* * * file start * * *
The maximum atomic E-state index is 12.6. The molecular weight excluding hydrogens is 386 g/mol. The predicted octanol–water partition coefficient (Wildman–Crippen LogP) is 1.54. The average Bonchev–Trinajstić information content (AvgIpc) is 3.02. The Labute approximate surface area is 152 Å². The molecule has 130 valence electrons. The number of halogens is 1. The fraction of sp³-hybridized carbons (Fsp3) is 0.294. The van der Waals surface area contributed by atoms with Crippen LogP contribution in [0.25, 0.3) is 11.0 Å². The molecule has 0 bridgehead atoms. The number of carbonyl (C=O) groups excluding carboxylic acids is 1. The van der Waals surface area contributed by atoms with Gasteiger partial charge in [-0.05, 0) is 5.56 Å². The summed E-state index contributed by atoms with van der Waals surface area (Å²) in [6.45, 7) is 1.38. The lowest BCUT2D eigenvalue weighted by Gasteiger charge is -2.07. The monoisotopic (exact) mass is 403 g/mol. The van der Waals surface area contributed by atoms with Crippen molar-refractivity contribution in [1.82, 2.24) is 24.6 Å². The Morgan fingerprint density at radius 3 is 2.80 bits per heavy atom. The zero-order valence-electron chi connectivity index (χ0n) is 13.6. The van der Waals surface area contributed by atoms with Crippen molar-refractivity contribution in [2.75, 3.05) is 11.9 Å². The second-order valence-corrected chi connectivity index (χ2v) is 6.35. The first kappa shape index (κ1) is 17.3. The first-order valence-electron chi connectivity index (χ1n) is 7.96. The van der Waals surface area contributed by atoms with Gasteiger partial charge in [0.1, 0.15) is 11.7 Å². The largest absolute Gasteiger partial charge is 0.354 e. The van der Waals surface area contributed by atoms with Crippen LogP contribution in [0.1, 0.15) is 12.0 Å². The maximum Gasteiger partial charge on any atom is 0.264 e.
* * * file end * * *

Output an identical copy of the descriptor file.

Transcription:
The maximum atomic E-state index is 12.6. The molecular weight excluding hydrogens is 386 g/mol. The predicted octanol–water partition coefficient (Wildman–Crippen LogP) is 1.54. The average Bonchev–Trinajstić information content (AvgIpc) is 3.02. The Labute approximate surface area is 152 Å². The molecule has 130 valence electrons. The number of halogens is 1. The fraction of sp³-hybridized carbons (Fsp3) is 0.294. The van der Waals surface area contributed by atoms with Crippen LogP contribution in [0.25, 0.3) is 11.0 Å². The molecule has 0 bridgehead atoms. The number of carbonyl (C=O) groups excluding carboxylic acids is 1. The van der Waals surface area contributed by atoms with Gasteiger partial charge in [-0.05, 0) is 5.56 Å². The summed E-state index contributed by atoms with van der Waals surface area (Å²) in [6.45, 7) is 1.38. The lowest BCUT2D eigenvalue weighted by Gasteiger charge is -2.07. The monoisotopic (exact) mass is 403 g/mol. The van der Waals surface area contributed by atoms with Crippen molar-refractivity contribution in [1.82, 2.24) is 24.6 Å². The Morgan fingerprint density at radius 3 is 2.80 bits per heavy atom. The zero-order valence-electron chi connectivity index (χ0n) is 13.6. The van der Waals surface area contributed by atoms with Crippen molar-refractivity contribution in [2.75, 3.05) is 11.9 Å². The second-order valence-corrected chi connectivity index (χ2v) is 6.35. The first kappa shape index (κ1) is 17.3. The first-order valence-electron chi connectivity index (χ1n) is 7.96. The van der Waals surface area contributed by atoms with Gasteiger partial charge in [0.1, 0.15) is 11.7 Å². The largest absolute Gasteiger partial charge is 0.354 e. The van der Waals surface area contributed by atoms with Crippen LogP contribution in [0.1, 0.15) is 12.0 Å². The maximum Gasteiger partial charge on any atom is 0.264 e.